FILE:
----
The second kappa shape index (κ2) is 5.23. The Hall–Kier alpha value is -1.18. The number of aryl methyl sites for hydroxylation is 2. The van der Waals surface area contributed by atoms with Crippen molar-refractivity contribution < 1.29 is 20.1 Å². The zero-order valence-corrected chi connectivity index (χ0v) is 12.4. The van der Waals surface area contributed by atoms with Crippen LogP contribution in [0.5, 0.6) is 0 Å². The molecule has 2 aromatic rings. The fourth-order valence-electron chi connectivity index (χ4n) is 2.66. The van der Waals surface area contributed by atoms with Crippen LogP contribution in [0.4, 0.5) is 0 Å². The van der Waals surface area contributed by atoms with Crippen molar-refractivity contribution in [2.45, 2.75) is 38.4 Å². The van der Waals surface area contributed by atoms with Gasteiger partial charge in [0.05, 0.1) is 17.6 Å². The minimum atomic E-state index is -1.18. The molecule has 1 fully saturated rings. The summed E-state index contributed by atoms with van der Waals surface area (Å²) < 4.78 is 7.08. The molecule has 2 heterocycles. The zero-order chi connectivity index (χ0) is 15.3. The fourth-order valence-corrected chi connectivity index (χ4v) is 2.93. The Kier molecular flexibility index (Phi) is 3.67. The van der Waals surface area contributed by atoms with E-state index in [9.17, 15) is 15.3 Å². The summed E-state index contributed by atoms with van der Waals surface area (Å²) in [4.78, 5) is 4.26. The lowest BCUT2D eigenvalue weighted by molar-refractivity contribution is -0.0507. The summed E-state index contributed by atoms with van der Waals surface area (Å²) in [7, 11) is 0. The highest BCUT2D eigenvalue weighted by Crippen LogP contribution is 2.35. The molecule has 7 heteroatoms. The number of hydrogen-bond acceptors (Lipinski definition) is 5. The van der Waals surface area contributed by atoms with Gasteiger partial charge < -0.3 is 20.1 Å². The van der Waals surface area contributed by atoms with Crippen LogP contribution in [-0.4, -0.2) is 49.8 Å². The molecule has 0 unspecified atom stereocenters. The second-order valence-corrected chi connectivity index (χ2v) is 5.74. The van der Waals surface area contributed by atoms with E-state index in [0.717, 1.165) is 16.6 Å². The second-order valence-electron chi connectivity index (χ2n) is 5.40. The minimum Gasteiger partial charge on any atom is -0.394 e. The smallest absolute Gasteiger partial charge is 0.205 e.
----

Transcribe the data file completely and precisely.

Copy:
The second kappa shape index (κ2) is 5.23. The Hall–Kier alpha value is -1.18. The number of aryl methyl sites for hydroxylation is 2. The van der Waals surface area contributed by atoms with Crippen molar-refractivity contribution < 1.29 is 20.1 Å². The zero-order valence-corrected chi connectivity index (χ0v) is 12.4. The van der Waals surface area contributed by atoms with Crippen LogP contribution in [0.5, 0.6) is 0 Å². The molecule has 2 aromatic rings. The fourth-order valence-electron chi connectivity index (χ4n) is 2.66. The van der Waals surface area contributed by atoms with Crippen LogP contribution in [0.4, 0.5) is 0 Å². The van der Waals surface area contributed by atoms with Crippen molar-refractivity contribution in [2.45, 2.75) is 38.4 Å². The van der Waals surface area contributed by atoms with Gasteiger partial charge in [0.05, 0.1) is 17.6 Å². The minimum atomic E-state index is -1.18. The molecule has 1 fully saturated rings. The summed E-state index contributed by atoms with van der Waals surface area (Å²) < 4.78 is 7.08. The molecule has 2 heterocycles. The zero-order chi connectivity index (χ0) is 15.3. The fourth-order valence-corrected chi connectivity index (χ4v) is 2.93. The Kier molecular flexibility index (Phi) is 3.67. The van der Waals surface area contributed by atoms with E-state index in [9.17, 15) is 15.3 Å². The summed E-state index contributed by atoms with van der Waals surface area (Å²) in [4.78, 5) is 4.26. The lowest BCUT2D eigenvalue weighted by molar-refractivity contribution is -0.0507. The summed E-state index contributed by atoms with van der Waals surface area (Å²) in [7, 11) is 0. The highest BCUT2D eigenvalue weighted by Crippen LogP contribution is 2.35. The molecule has 7 heteroatoms. The number of hydrogen-bond acceptors (Lipinski definition) is 5. The van der Waals surface area contributed by atoms with Gasteiger partial charge < -0.3 is 20.1 Å². The van der Waals surface area contributed by atoms with Crippen LogP contribution in [-0.4, -0.2) is 49.8 Å². The molecule has 0 unspecified atom stereocenters. The second-order valence-corrected chi connectivity index (χ2v) is 5.74. The van der Waals surface area contributed by atoms with E-state index in [0.717, 1.165) is 16.6 Å². The second-order valence-electron chi connectivity index (χ2n) is 5.40. The minimum Gasteiger partial charge on any atom is -0.394 e. The smallest absolute Gasteiger partial charge is 0.205 e.